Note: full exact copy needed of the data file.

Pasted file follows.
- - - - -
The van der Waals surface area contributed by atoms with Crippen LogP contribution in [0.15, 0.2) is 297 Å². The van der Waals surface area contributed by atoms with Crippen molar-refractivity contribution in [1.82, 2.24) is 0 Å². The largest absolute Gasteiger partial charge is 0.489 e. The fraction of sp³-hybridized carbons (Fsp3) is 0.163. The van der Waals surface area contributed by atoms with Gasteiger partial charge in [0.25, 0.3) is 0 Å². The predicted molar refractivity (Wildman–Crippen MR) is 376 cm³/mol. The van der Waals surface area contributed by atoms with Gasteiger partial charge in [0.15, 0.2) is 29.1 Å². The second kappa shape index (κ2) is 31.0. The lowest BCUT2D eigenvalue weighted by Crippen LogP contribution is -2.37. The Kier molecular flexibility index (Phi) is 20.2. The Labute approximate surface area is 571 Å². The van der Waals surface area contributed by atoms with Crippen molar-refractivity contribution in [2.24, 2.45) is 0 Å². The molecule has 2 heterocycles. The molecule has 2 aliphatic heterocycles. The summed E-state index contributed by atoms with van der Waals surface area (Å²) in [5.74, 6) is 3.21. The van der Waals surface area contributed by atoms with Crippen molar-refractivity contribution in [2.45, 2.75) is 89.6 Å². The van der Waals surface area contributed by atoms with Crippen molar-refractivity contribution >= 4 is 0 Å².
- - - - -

The van der Waals surface area contributed by atoms with Crippen LogP contribution in [0.15, 0.2) is 297 Å². The van der Waals surface area contributed by atoms with Crippen molar-refractivity contribution in [1.82, 2.24) is 0 Å². The largest absolute Gasteiger partial charge is 0.489 e. The fraction of sp³-hybridized carbons (Fsp3) is 0.163. The van der Waals surface area contributed by atoms with Gasteiger partial charge in [0.25, 0.3) is 0 Å². The predicted molar refractivity (Wildman–Crippen MR) is 376 cm³/mol. The van der Waals surface area contributed by atoms with Gasteiger partial charge in [0.15, 0.2) is 29.1 Å². The second kappa shape index (κ2) is 31.0. The lowest BCUT2D eigenvalue weighted by Crippen LogP contribution is -2.37. The Kier molecular flexibility index (Phi) is 20.2. The Labute approximate surface area is 571 Å². The van der Waals surface area contributed by atoms with Crippen molar-refractivity contribution in [2.24, 2.45) is 0 Å². The molecule has 2 heterocycles. The molecule has 2 aliphatic heterocycles. The summed E-state index contributed by atoms with van der Waals surface area (Å²) in [5.74, 6) is 3.21. The van der Waals surface area contributed by atoms with Crippen molar-refractivity contribution in [2.45, 2.75) is 89.6 Å². The van der Waals surface area contributed by atoms with Crippen molar-refractivity contribution >= 4 is 0 Å².